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Governor confirms 19 deaths in North Carolina following Matthew


Governor Pat McCrory announced Wednesday morning that there are now 19 storm-related deaths in North Carolina following Hurricane Matthew.

The nationwide death toll now stands at 35.

A flood warning is in effect until further notice for much of the eastern and southern counties of our state as flood waters from the storm continue to plague the area.

WATCH: Steve Daniels takes an aerial tour of flooding

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Here’s what you need to know:

  • Evacuations in Moore County, Lumberton, Princeville, Kinston, Lenoir County, Vass and Goldsboro

  • A boil water advisory has been issued for Fayetteville, Johnston County, Sanford, Lee County, Spring Lake, and parts of Wayne County.

  • 19 people in North Carolina have died.

  • 3 parts of I-95 remain closed in Fayetteville/Lumberton area due to flooding, 1 part of I-40 near Benson also closed

  • Eastern towns could experience flooding throughout the week.

  • About 77,000 Duke Energy customers remain without power across the state

  • Federal disaster declaration received for 31 counties. Declaration also approved 10 counties for individual assistance.
  • Officials are assessing dam overtopping, breaches and failures throughout the state, particularly in Hoke, Moore, and Bladen counties.

The death toll climbed after McCrory said a tree fell on a Wake County man’s truck Monday night and two drivers – one in Cumberland County and another in Wilson County – had their vehicles submerged by rushing flood waters along US-301 and Hwy-51.

Three more have drowned in Columbus and Robeson counties. On Tuesday evening, a death was confirmed in Wayne County. Officials identified him as Lemuel Frank Kornegay, 54, of Goldsboro. Kornegay’s car was swept away by floodwaters, Goldsboro Police said.

McCrory also said that a man died in Lumberton after a shooting Monday night involving a North Carolina Highway Patrol officer and two deputies during the high water situation.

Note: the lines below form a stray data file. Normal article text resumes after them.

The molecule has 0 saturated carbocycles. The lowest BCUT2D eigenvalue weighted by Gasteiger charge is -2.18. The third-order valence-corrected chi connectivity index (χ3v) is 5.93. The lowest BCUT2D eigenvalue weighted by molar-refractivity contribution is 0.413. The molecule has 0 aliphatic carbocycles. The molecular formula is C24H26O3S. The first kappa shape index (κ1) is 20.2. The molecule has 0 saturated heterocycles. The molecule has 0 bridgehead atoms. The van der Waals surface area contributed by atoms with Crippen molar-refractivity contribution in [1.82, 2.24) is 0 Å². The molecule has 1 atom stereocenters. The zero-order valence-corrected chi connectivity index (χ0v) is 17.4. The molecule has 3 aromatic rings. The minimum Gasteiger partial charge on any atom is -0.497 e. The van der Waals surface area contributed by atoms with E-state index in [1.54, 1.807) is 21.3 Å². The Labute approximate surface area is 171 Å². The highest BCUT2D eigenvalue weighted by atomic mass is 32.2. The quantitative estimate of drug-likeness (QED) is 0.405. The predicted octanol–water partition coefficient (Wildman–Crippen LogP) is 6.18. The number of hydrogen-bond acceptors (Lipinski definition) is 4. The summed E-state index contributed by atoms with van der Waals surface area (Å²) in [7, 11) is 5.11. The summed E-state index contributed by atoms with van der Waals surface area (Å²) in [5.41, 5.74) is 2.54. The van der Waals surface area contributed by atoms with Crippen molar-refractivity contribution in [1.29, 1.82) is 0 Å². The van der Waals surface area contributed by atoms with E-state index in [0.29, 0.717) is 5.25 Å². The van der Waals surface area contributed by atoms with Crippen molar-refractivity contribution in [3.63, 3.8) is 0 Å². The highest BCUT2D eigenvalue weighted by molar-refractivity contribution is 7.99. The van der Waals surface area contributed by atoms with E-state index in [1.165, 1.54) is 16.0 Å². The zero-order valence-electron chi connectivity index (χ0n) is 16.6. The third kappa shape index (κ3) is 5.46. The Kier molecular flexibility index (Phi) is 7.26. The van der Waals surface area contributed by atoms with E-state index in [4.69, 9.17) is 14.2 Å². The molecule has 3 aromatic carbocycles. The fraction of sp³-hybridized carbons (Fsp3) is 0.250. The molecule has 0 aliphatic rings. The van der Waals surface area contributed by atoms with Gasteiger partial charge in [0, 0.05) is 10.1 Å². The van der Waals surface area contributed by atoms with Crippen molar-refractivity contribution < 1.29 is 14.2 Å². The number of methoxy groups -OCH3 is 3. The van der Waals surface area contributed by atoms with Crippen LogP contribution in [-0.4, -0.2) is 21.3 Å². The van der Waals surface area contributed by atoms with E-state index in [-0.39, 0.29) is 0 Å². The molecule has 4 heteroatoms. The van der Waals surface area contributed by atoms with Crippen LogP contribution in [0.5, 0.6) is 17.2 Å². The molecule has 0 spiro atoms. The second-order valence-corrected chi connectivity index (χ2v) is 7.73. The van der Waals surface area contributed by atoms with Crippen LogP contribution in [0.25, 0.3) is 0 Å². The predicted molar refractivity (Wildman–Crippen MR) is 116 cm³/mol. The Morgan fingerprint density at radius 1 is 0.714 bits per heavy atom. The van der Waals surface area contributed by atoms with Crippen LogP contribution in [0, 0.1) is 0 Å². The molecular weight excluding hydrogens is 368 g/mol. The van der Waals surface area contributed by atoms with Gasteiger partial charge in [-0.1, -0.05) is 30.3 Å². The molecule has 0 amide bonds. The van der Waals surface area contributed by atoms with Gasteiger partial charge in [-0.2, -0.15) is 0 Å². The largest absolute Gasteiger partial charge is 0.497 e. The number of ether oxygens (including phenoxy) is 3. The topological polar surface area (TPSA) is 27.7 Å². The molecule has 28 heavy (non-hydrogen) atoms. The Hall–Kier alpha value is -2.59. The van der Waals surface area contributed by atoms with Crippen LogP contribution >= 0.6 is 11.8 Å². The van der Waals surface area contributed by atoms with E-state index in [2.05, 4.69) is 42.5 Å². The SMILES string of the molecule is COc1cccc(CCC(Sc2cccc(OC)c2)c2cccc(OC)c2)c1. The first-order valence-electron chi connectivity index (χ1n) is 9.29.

RELATED: Governor says man dead in officer-involved shooting in Lumberton during flood

WATCH: ABC11 reports from Fayetteville and Lumberton

“Our state continues to make progress responding to the devastation from Hurricane Matthew but dangerous conditions persist,” McCrory said Tuesday. “We will continue doing everything possible to fight for all available resources to help people recover.”

On Monday, McCrory said one of the 14 victims, a 75-year-old man in Gates County, was discovered inside his car.

Earlier, the NC Highway Patrol said a woman died when a vehicle was swept off Monzingo Road in Pitt County.

In Johnston County, a woman died when the car she was in was swept off Interstate-95 at mile marker 83 near Four Oaks.

Also in Johnston County, Highway Patrol said five people traveling on Cornwallis Road near NC-42 were swept off the roadway. Four of the passengers escaped and were able to cling to nearby trees. The fifth person was carried away and died, troopers said.

McCrory said one person in Sampson County and two people in Bladen County have died as a result of the storm. The first person was killed when their car hydroplaned. The two in Bladen died in a flooded vehicle.

The Harnett County Sheriff says a person drowned after they drove past a barricade near Carolina Drive and was swept away into a creek. Sunday afternoon he was identified as 74-year-old Charles Luther Strickland of Dunn. His body was found in the vehicle after it was pulled from the water.